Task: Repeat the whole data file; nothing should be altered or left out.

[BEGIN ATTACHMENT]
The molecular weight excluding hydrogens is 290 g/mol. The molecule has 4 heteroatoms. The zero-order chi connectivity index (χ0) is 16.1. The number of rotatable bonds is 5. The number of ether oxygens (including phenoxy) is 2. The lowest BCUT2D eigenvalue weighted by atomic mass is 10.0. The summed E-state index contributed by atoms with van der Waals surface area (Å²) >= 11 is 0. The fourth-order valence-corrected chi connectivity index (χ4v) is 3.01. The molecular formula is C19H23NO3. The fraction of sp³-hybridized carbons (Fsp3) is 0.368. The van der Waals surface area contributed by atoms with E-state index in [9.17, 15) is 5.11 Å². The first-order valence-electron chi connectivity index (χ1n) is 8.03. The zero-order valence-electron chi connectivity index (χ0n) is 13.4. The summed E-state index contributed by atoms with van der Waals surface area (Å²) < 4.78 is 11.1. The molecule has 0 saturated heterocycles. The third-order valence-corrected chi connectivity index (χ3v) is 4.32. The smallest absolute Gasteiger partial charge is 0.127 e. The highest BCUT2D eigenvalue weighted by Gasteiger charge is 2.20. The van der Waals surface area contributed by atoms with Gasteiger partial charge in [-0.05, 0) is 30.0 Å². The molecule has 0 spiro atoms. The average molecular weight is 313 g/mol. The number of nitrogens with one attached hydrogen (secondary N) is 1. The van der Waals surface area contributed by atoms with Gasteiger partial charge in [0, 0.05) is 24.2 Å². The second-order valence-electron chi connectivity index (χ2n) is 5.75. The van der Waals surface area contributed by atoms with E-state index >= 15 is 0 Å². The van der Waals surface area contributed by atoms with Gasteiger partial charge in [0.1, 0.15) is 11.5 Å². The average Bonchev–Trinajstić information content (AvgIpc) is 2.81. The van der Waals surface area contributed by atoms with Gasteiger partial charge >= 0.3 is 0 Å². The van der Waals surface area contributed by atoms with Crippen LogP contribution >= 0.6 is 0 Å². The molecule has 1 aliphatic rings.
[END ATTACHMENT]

The molecular weight excluding hydrogens is 290 g/mol. The molecule has 4 heteroatoms. The zero-order chi connectivity index (χ0) is 16.1. The number of rotatable bonds is 5. The number of ether oxygens (including phenoxy) is 2. The lowest BCUT2D eigenvalue weighted by atomic mass is 10.0. The summed E-state index contributed by atoms with van der Waals surface area (Å²) >= 11 is 0. The fourth-order valence-corrected chi connectivity index (χ4v) is 3.01. The molecular formula is C19H23NO3. The fraction of sp³-hybridized carbons (Fsp3) is 0.368. The van der Waals surface area contributed by atoms with E-state index in [9.17, 15) is 5.11 Å². The first-order valence-electron chi connectivity index (χ1n) is 8.03. The zero-order valence-electron chi connectivity index (χ0n) is 13.4. The summed E-state index contributed by atoms with van der Waals surface area (Å²) < 4.78 is 11.1. The molecule has 0 saturated heterocycles. The third-order valence-corrected chi connectivity index (χ3v) is 4.32. The smallest absolute Gasteiger partial charge is 0.127 e. The highest BCUT2D eigenvalue weighted by Gasteiger charge is 2.20. The van der Waals surface area contributed by atoms with Gasteiger partial charge in [-0.05, 0) is 30.0 Å². The molecule has 0 spiro atoms. The average molecular weight is 313 g/mol. The number of nitrogens with one attached hydrogen (secondary N) is 1. The van der Waals surface area contributed by atoms with Gasteiger partial charge in [0, 0.05) is 24.2 Å². The second-order valence-electron chi connectivity index (χ2n) is 5.75. The van der Waals surface area contributed by atoms with E-state index >= 15 is 0 Å². The van der Waals surface area contributed by atoms with Gasteiger partial charge in [0.1, 0.15) is 11.5 Å². The average Bonchev–Trinajstić information content (AvgIpc) is 2.81. The van der Waals surface area contributed by atoms with Gasteiger partial charge >= 0.3 is 0 Å². The van der Waals surface area contributed by atoms with Crippen LogP contribution >= 0.6 is 0 Å². The molecule has 1 aliphatic rings.